Title: Stoppa’s open preperitonealprolene mesh hernioplasty: A critical analysis of operative outcome in bilateral inguinal hernias and its place in present era
Authors: Dr Priya Ahire, Dr Nihar Chandak, Dr Gautami Joshi, Dr Shriram Savant, Dr Yugal Pathrabe
Hernia (Latin, rupture; Greek, bud) defined as protrusion of aviscus through an opening in the wall of the cavity in which it is contained. The zone of weakness is the common feature possessed by all hernias by way of which structures can pass through the wall of the cavity which contains them. Out of all the potential hernial sites inguinal area is unequalled in its structural weakness. In addition, due to the upright position acquired by man in course of evolution, the inguinal region is subjected to a large part of the weight of mobile intestines, which contributes towards the high incidence of herniation in human beings.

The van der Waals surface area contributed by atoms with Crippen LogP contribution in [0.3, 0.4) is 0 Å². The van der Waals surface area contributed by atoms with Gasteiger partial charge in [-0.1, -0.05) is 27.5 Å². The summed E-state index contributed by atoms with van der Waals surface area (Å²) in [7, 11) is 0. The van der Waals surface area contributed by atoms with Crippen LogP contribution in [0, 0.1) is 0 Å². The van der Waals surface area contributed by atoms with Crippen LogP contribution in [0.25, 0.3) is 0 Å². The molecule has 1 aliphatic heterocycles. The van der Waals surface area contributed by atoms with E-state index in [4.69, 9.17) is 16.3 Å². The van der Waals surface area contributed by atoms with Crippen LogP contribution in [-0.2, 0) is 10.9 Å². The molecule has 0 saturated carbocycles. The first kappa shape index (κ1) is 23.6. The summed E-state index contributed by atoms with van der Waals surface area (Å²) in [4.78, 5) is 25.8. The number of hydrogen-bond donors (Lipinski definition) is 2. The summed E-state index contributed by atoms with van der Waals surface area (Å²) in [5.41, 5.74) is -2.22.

Hernias has been known since evolution of man and the history of hernia is the history of surgery as stated by Jose Felix. Many great men have been devising innovative methods to repair hernia surgically. First were the anatomical repairs amongst which bassini’s and shouldice’s repairs were accepted and followed worldwide. Later the use of prosthesis came into practice. As early as 1900, Phelps, Goepel and Witzel used silver wire braided meshes (known as silver filigrees) [4-7]. These early meshes were far from ideal. During the Second World Warcame the age of the plastics industry. These were polypropylene, polyester and expanded polytetrafluoroethylene (ePTFE), which paved the way for the prosthetic meshes available today[8-10]. This drastically decreased the rate of recurrences. With the acceptance of mesh usage, many pioneer surgeons came up with indigenous methods of using it. Then came the question of which plane the mesh is to be placed.